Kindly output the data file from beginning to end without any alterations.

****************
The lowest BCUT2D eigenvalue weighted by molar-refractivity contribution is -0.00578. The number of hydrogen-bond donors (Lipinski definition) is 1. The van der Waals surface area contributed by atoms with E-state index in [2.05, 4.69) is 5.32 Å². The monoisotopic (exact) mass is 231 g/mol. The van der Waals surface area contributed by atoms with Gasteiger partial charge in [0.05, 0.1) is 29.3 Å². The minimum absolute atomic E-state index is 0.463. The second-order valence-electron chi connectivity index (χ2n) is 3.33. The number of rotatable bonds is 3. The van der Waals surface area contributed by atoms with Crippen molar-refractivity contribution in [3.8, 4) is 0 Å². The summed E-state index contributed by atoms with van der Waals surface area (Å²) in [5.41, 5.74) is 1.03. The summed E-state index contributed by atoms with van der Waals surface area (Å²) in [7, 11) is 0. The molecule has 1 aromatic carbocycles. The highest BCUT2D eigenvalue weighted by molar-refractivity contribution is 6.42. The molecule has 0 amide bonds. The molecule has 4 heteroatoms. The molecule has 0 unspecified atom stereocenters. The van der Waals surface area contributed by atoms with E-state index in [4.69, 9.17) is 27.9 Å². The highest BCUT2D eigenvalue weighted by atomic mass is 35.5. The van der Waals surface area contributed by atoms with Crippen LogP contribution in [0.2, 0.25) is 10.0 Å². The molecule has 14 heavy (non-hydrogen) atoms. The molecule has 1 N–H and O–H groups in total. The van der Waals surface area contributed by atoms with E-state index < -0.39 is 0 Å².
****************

The lowest BCUT2D eigenvalue weighted by molar-refractivity contribution is -0.00578. The number of hydrogen-bond donors (Lipinski definition) is 1. The van der Waals surface area contributed by atoms with E-state index in [2.05, 4.69) is 5.32 Å². The monoisotopic (exact) mass is 231 g/mol. The van der Waals surface area contributed by atoms with Gasteiger partial charge in [0.05, 0.1) is 29.3 Å². The minimum absolute atomic E-state index is 0.463. The second-order valence-electron chi connectivity index (χ2n) is 3.33. The number of rotatable bonds is 3. The van der Waals surface area contributed by atoms with Crippen molar-refractivity contribution in [3.8, 4) is 0 Å². The summed E-state index contributed by atoms with van der Waals surface area (Å²) in [5.41, 5.74) is 1.03. The summed E-state index contributed by atoms with van der Waals surface area (Å²) in [7, 11) is 0. The molecule has 1 aromatic carbocycles. The highest BCUT2D eigenvalue weighted by molar-refractivity contribution is 6.42. The molecule has 0 amide bonds. The molecule has 4 heteroatoms. The molecule has 0 unspecified atom stereocenters. The van der Waals surface area contributed by atoms with E-state index in [4.69, 9.17) is 27.9 Å². The highest BCUT2D eigenvalue weighted by atomic mass is 35.5. The van der Waals surface area contributed by atoms with Crippen LogP contribution in [0.2, 0.25) is 10.0 Å². The molecule has 14 heavy (non-hydrogen) atoms. The molecule has 1 N–H and O–H groups in total. The van der Waals surface area contributed by atoms with E-state index < -0.39 is 0 Å².